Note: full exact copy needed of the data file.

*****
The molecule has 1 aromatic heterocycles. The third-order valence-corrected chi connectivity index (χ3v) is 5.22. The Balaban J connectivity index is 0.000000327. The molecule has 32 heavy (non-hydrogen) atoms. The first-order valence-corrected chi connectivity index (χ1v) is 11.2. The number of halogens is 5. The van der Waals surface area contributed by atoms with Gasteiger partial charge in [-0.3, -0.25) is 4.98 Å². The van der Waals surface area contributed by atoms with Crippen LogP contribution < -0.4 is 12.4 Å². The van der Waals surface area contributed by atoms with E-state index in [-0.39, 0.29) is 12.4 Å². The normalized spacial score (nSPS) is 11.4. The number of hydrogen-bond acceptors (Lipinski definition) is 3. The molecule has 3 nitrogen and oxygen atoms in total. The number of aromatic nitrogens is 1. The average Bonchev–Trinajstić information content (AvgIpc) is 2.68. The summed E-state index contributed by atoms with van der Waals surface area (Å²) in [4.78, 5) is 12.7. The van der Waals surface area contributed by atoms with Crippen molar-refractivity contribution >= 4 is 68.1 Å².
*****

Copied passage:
The molecule has 1 aromatic heterocycles. The third-order valence-corrected chi connectivity index (χ3v) is 5.22. The Balaban J connectivity index is 0.000000327. The molecule has 32 heavy (non-hydrogen) atoms. The first-order valence-corrected chi connectivity index (χ1v) is 11.2. The number of halogens is 5. The van der Waals surface area contributed by atoms with Gasteiger partial charge in [-0.3, -0.25) is 4.98 Å². The van der Waals surface area contributed by atoms with Crippen LogP contribution < -0.4 is 12.4 Å². The van der Waals surface area contributed by atoms with E-state index in [-0.39, 0.29) is 12.4 Å². The normalized spacial score (nSPS) is 11.4. The number of hydrogen-bond acceptors (Lipinski definition) is 3. The molecule has 3 nitrogen and oxygen atoms in total. The number of aromatic nitrogens is 1. The average Bonchev–Trinajstić information content (AvgIpc) is 2.68. The summed E-state index contributed by atoms with van der Waals surface area (Å²) in [4.78, 5) is 12.7. The van der Waals surface area contributed by atoms with Crippen molar-refractivity contribution >= 4 is 68.1 Å².